The Fair Courts E-Lert: WV Supreme Court Justice Suspended; MS Supreme Court Finds Lower Court Unconstitutionally Banned Guns in Courthouses

June 15, 2018



West Virginia Supreme Court Justice Suspended

The Associated Press reports that last week, West Virginia Supreme Court Justice Allen Loughry “was suspended from the bench…over allegations that he repeatedly lied and used his public office for personal gain.” After the rest of the Court recused itself from hearing the charges, five temporary justices were appointed. They ordered Loughry suspended without pay.

The West Virginia Judicial Investigation Commission last week filed a 32-count complaint alleging Loughry made “false statements with the deliberate intent to deceive, engaged in sophism, and gave disinformation with the intent to harm another person.” The charges pertained to Loughry’s involvement in renovations of his office, his failing “to tell other justices about a federal subpoena,” and having “furniture moved from his Capitol office to his home,” among other alleged misconduct.

West Virginia House Speaker Tim Armstead commented, “If the charges are accurate, I would urge Justice Loughry to resign and spare the court and state any further embarrassment.” Armstead also noted, “This situation has cast a pall over our state’s highest court and undermined the public’s confidence in our judicial system. It’s time to begin repairing that damage.”





Mississippi Supreme Court Finds Lower Court Unconstitutionally Banned Guns in Courthouses

Last week, the Mississippi Supreme Court ruled that a lower court had unconstitutionally banned residents with enhanced concealed-carry licenses from bringing their weapons into courthouses.

A 2011 amendment allowed “enhanced concealed-carry licensees the privilege of carrying a concealed firearm in the courthouses of this state, save for courtrooms, which the Legislature left within the province of judges.” However, local judges “issued a court order prohibiting enhanced concealed carry licensees from possessing a firearm in and around courthouse buildings.”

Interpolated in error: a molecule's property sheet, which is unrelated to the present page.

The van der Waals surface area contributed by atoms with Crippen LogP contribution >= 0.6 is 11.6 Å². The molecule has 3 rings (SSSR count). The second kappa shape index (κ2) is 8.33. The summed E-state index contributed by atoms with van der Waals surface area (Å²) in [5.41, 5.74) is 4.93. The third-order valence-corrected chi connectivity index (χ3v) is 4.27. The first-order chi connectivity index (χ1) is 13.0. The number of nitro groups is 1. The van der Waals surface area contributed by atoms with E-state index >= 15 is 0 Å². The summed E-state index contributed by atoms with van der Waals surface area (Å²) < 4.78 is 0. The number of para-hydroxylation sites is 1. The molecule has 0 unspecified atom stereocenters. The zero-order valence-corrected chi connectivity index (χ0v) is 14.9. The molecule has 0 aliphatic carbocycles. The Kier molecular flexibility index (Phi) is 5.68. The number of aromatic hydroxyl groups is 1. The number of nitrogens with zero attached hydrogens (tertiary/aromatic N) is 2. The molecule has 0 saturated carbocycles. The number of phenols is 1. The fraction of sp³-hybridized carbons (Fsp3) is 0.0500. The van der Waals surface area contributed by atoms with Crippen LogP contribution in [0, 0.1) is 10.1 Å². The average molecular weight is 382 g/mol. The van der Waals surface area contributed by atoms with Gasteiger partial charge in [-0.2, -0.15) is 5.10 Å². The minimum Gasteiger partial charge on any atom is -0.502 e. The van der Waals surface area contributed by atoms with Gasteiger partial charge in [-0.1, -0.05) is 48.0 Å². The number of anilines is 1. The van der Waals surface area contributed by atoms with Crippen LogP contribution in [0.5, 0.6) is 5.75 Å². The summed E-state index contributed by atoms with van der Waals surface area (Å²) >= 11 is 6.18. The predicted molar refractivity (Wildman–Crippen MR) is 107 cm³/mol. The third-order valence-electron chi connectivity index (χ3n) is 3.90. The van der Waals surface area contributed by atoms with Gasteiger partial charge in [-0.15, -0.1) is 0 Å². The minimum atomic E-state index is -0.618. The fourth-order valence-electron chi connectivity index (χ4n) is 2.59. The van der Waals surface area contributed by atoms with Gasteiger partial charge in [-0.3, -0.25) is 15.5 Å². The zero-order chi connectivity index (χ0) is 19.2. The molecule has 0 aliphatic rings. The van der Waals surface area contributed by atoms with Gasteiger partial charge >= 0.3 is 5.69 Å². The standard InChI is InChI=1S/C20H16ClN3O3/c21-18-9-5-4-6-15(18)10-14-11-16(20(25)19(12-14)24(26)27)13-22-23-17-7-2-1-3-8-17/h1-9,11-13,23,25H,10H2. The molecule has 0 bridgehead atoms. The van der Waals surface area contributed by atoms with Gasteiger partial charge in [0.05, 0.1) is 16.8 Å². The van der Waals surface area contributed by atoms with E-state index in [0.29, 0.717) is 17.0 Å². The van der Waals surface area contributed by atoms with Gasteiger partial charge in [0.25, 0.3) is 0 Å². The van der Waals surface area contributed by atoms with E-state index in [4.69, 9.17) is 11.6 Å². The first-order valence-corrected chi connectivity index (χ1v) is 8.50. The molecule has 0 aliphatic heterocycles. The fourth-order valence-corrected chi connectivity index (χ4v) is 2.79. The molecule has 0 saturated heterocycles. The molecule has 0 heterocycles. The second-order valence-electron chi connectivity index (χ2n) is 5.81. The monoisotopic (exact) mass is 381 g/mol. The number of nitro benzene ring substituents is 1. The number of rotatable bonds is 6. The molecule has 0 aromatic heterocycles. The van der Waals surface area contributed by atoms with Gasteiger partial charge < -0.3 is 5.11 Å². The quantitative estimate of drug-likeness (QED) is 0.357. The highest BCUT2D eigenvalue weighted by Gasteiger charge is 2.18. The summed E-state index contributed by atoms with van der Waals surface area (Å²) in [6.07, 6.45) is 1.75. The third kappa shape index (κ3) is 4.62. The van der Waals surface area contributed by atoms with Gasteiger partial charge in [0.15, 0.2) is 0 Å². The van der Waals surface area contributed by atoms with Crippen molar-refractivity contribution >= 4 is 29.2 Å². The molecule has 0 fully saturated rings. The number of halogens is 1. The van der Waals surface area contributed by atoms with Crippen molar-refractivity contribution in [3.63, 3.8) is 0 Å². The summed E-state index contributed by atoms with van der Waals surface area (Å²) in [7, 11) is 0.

The Mississippi Supreme Court found that “The Mississippi Constitution vests only the Legislature with the authority to regulate or forbid carrying concealed weapons. The orders at issue usurp that power.” While the court acknowledged that the judges’ fear for their safety was “well-founded,” the majority concluded that the judges’ “personal fears and opinions do not trump, and cannot negate, constitutional guarantees.”

Two justices dissented, finding the ban constitutional, and two justices dissented in part, finding that a more narrow order could be constitutional.





Florida Supreme Court Considers Whether Judge Can Be Facebook Friends with Attorneys with Matter(s) Before the Court

Last week, the Florida Supreme Court heard oral arguments in a case about whether a local circuit judge “should be disqualified from hearing a case because she is a Facebook friend with a lawyer for one of the parties.” In the original case, after one party sought the disqualification of the presiding judge because she was Facebook friends with the attorney hired to represent the other party in the case, the judge refused to recuse herself.

The party seeking recusal petitioned the 3rd District Court of Appeal, which rejected the recusal request, finding that “a ‘friend’ on a social networking website is not necessarily a friend in the traditional sense.” The court concluded, “An assumption that all Facebook `friends’ rise to the level of a close relationship that warrants disqualification simply does not reflect the current nature of this type of electronic social networking.”

The case was appealed to the Florida Supreme Court. The party that sought the judge’s disqualification argued in a brief to the court that the judge’s actions violated judicial ethics canons in “presenting the appearance of impropriety, particularly where opposing counsel is not similarly sharing the same ‘special position’ or status of being a Facebook ‘friend’ of the trial judge.”


Hawaii Grows Interpreter Pool to Expand Access to Justice

Last week, the Hawaii Judiciary’s Office on Equality and Access to the Courts (OEAC) announced a workshop for bilingual individuals who want to become paid interpreters in Hawaii state courts. The workshop is part of an effort to allow individuals to speak in their native tongue in the courtroom, and follows a controversial incident in which a judge issued an arrest warrant for a professor for insisting on speaking Hawaiian in court. In January, the Hawaii Judiciary announced a new policy providing for Hawaiian interpreters.

The new program “aims to expand and improve the Judiciary’s pool of qualified interpreters by establishing a minimum standard for court interpreter certification and coordinating the screening, training, and testing necessary to assist interpreters in meeting and surpassing this standard.”

In addition to responding to the January case, the OEAC notes that interpreters help persons “have equal access to justice and help court proceedings function efficiently and effectively.”